Summer at Cornish

The ABC’s of Latin Jazz: Argentina, Brazil and Cuba



July 27 –August 1, M, T, W, Th, F, S, 9:00am – 4:00pm


Kerry Hall PON, 710 East Roy St, Seattle, WA


The price of this course is $450.00

Registration for this course has been closed

If you have any questions, please contact us.


Course Description

Jovino Santos Neto (Cornish College of the Arts), Chris Stover (The New School for Jazz and Contemporary Music), and Ben Thomas (Highline College; Cornish) will teach a five-day intensive workshop on traditional and modern music from three Latin American musical traditions that have had a tremendous impact worldwide: Argentina, Brazil, and Cuba. Jovino, Chris, and Ben are internationally acknowledged specialists in the music from these areas, and have a long and distinguished history of both teaching and performing together. Activities will include Latin jazz ensembles, drumming ensembles, idiomatic improvisation lessons, history and listening sessions, and even an introduction to some of the important dances from these regions. This is a truly unique offering; no other institution in the US has a course quite like it, with this broad and deep look into three distinctive but intersecting musical traditions.

Who should enroll?

Students, ages 14+ already possessing a solid foundation on their instrument and who have experience playing in their high school jazz big bands or orchestras are especially encouraged to apply. Vocalists as well as woodwind, brass, percussion, and other instrumentalists are all encouraged to apply.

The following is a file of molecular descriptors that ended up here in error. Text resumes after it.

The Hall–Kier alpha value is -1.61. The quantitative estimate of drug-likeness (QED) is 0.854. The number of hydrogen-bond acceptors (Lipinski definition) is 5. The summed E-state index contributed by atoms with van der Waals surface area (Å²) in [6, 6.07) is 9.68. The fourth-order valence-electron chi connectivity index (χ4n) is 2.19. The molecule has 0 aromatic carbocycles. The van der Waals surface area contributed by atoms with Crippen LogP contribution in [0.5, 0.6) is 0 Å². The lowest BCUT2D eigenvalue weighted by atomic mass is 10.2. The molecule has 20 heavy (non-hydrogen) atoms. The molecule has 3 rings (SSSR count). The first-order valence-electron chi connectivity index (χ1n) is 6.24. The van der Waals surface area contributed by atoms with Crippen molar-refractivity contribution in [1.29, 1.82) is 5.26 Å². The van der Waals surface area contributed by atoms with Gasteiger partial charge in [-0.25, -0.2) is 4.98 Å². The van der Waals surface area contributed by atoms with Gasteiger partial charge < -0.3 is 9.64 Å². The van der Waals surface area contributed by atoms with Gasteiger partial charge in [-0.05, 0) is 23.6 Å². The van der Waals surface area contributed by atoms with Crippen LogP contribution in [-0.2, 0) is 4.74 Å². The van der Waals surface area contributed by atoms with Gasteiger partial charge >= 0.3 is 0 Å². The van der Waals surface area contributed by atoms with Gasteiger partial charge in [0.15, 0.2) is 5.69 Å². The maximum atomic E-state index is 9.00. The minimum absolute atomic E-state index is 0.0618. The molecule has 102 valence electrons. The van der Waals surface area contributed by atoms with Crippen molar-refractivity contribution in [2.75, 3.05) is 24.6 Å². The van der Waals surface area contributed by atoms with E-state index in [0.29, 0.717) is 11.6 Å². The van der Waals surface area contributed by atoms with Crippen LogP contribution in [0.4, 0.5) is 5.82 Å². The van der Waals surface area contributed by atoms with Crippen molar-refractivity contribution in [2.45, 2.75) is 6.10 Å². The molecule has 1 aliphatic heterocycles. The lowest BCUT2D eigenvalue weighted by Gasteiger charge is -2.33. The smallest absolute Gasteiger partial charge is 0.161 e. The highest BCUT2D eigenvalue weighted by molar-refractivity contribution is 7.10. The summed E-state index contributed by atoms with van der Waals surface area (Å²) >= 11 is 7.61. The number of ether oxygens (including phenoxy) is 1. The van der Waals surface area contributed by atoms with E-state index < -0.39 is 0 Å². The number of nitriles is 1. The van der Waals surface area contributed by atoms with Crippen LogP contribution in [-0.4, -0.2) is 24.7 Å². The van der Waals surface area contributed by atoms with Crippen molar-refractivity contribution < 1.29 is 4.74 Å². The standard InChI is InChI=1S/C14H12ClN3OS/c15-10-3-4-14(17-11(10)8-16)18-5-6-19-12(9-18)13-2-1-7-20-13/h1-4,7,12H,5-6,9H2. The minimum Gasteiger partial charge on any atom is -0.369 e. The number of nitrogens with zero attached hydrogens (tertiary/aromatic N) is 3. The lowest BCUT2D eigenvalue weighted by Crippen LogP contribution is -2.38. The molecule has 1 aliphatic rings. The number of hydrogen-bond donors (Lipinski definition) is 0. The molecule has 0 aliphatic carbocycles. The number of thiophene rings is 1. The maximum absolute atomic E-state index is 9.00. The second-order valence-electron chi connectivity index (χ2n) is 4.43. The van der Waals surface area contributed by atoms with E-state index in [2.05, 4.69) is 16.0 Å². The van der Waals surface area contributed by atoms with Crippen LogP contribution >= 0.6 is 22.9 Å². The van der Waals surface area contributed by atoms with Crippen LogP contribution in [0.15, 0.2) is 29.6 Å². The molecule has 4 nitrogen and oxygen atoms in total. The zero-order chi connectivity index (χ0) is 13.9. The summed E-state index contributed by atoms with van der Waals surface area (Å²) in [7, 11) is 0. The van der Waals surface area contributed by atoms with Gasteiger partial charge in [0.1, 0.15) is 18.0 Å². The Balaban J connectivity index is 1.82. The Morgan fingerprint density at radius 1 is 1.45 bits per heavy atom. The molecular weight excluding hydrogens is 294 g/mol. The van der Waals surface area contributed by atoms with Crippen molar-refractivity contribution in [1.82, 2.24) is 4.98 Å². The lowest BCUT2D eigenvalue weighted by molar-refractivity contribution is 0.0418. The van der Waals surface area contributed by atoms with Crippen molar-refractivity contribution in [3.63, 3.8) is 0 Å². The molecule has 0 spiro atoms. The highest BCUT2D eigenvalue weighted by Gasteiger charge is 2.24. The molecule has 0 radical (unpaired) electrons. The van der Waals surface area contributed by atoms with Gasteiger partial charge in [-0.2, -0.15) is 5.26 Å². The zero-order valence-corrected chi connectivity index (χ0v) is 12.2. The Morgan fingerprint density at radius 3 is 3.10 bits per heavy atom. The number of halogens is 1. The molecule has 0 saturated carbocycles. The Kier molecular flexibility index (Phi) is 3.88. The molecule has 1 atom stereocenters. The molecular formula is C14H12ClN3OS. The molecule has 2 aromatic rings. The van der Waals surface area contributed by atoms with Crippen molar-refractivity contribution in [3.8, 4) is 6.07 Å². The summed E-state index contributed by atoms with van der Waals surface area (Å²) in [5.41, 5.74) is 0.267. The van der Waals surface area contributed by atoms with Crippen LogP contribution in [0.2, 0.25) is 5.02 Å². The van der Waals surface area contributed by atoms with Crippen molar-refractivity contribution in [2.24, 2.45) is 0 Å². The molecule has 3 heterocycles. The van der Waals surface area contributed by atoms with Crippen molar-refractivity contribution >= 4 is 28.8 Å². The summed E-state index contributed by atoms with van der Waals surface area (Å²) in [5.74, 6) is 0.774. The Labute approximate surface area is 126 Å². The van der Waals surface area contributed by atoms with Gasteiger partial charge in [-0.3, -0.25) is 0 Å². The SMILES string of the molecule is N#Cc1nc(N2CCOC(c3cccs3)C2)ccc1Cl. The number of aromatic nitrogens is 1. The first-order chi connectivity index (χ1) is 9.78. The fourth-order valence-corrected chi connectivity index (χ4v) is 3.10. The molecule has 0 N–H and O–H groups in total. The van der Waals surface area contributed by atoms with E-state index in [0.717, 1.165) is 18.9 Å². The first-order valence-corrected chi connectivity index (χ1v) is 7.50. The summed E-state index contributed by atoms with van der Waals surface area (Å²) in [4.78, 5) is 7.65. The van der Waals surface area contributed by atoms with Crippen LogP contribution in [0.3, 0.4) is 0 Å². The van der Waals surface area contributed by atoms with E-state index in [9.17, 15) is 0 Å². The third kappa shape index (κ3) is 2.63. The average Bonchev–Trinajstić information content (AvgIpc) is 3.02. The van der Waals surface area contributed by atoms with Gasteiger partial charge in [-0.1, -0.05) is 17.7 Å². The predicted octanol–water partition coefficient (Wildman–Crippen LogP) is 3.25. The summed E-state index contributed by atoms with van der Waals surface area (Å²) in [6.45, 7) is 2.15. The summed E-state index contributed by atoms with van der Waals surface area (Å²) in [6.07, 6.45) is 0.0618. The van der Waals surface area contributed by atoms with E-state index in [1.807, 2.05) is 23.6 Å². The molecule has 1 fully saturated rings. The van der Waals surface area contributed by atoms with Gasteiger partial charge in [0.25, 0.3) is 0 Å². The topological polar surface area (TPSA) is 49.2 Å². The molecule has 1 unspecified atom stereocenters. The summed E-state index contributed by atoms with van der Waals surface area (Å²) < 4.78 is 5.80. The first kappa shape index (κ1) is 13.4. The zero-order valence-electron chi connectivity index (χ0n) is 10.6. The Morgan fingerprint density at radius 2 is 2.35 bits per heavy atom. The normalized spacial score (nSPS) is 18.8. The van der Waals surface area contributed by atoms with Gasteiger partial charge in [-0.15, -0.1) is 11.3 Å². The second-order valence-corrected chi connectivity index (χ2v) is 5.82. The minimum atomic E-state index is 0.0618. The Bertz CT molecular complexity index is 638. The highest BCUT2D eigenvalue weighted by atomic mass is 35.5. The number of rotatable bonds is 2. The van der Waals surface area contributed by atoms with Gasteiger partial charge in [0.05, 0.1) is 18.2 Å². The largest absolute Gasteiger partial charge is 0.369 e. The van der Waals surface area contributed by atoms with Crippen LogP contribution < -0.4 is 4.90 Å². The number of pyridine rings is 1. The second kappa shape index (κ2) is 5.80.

Daily Schedule

Monday through Friday, 9:00am to 4:00pm with a break for lunch, and a concluding performance scheduled for Saturday, August 1 at 1:00pm in PONCHO Concert Hall on the Cornish campus.

Audition Requirements

Open for enrollment to students, ages 14+ playing at an intermediate or advanced level.

Requirements & Availability

  • Ages
    14 +
  • Housing
  • Scholarships


Jovino Santos-Neto

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Originally from Rio de Janeiro, Brazil, Seattle-based pianist, flutist, and composer Jovino Santos Neto continues to blur the boundaries between classical music, jazz, and indigenous Brazilian music. A member of Hermeto Pascoal’s legendary band from 1977 to 1992, Santos Neto built a solid reputation as a creative and inspired musician, producer, and arranger.

He has worked with such artists as Sergio Mendes, Airto Moreira, Flora Purim, Mike Marshall, Gary Stroutsos and Richard Boukas. Santos Neto’s 1997 debut solo album Caboclo featuring his compositions with the accompaniment of quartet members Hans Teuber (saxophones, flute), Chuck Deardorf (bass) and Mark Ivester (drums), was followed in 2000 by Live in Olympia and in 2003 Canto do Rio, the latter commissioned by Chamber Music America’s New Works program and nominated for a 2004 Latin Grammy Award for Best Latin Jazz Album. His subsequent CD, Roda Carioca, was released in 2006 on Adventure Music and earned Santos Neto a second Latin Grammy nomination. His CD Alma do Nordeste (Soul of the Northeast), was inspired by the music of Northeastern Brazil. A duo CD with pianist Weber Iago, Live at Caramoor has received a Latin Grammy nomination in 2009. Santos Neto has received commissions from the International Association of Jazz Educators, the American Society of Composers, Authors, and Publishers (ASCAP), the Jack Straw Foundation, Seattle Arts Commission, Artist Trust and Meet the Composer. He was also the recipient of a Golden Ear Award as the Best Jazz Instrumentalist of the Pacific Northwest in 2004.